COP26 saw the last-minute agreement of the Glasgow Climate Pact to accelerate action on climate change. But, with so many of us wondering whether this deal is enough, it is clear there is no time to lose in swiftly addressing the impacts that we ourselves are having on the environment
Group Safety, Health, Environment and Quality and Sustainability Director
Our industry is responsible for up to 50% of climate change
We work in one of the least environmentally sustainable industries in the world.
According to the Construction Climate Challenge, our sector is responsible for up to 50 per cent of climate change, 40 per cent of energy usage and 50 per cent of landfill waste. And, during week two of COP26, this was the focus of a Green TV panel I attended, alongside other industry experts.
Unpacking the challenges faced by the built environment sector in the drive to net zero, it becomes apparent that there is a huge task ahead. It was encouraging to hear, however, that other panelists were on the same page as me about what is needed if we are to step up the rate of progress. The need for more data and knowledge sharing is critical, as well as greater leadership and collaboration, to leverage the incredible technologies that can help us achieve climate targets.
Lack of data is a fundamental challenge for our industry. We can implement new technologies, but without data to inform our understanding of how and where they will work most effectively, we will struggle to understand which changes will have the most impact, drive efficiencies and give us the best return on investment. Better data leads to better decision making.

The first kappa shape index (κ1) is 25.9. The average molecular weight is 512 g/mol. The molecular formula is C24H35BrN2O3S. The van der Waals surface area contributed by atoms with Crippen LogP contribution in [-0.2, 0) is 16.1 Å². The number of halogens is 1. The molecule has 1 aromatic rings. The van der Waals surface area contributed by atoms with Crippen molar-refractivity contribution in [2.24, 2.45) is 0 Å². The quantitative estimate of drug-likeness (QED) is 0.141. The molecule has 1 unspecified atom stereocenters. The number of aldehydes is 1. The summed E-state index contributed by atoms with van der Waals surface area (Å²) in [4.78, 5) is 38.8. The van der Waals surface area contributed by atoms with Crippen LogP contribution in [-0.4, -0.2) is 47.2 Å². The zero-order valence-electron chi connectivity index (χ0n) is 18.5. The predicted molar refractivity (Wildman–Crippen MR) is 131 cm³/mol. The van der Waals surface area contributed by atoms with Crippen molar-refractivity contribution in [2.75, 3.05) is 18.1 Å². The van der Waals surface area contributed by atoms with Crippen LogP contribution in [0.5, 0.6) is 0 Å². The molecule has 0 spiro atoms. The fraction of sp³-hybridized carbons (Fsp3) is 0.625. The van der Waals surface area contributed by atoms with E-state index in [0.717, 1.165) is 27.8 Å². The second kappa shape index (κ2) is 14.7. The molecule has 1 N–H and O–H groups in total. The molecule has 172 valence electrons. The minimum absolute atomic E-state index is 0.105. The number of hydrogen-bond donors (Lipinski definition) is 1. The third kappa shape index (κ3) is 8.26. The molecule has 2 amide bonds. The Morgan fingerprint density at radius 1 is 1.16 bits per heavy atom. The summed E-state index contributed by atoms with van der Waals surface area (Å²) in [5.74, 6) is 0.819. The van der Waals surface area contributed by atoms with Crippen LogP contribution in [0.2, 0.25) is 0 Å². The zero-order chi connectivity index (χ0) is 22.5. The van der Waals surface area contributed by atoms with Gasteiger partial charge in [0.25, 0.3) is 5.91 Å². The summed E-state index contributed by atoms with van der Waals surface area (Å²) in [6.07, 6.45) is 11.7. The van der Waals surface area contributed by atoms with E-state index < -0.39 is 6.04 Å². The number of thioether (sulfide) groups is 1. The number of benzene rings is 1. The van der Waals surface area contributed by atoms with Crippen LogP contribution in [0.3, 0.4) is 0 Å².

Coupled with this, is the need to share knowledge and in doing so encourage collaboration. To give an example, 95% of market ready sustainable technologies never get considered because key decision makers do not know they exist, or suppliers don’t have access to the key corporate decision makers. Promoting smarter solutions to design, construct, and maintain buildings, requires us to bridge that knowledge gap.
Beyond that, we need to see businesses taking a lead and, as a sector, we need to encourage customers to push boundaries. One solution mentioned during the Green TV discussion was mycelium, a material with incredible thermal qualities. But the problem is that even when innovations are unearthed, many go unused because it is hard to get certified or because businesses are nervous about putting their faith in something new.
At Wates, we are doing what we can to solve this issue. Through our Wates Innovation Network portal, we assess the viability of innovations and connect our customers with the solutions to help meet sustainability targets. We are seeing some great examples of what can be achieved, with Lloyds Banking Group already working with suppliers who are at the cutting-edge of sustainable technology.
Ultimately, if we are to limit global warming to that critical 1.5°C above pre-industrial levels, we as an industry need to break new ground. So many of the solutions are out there, but to reduce emissions at scale, we need the data to make sure they are being worked to their best advantage, and we need to see more businesses having the courage to put them into action and lead the way.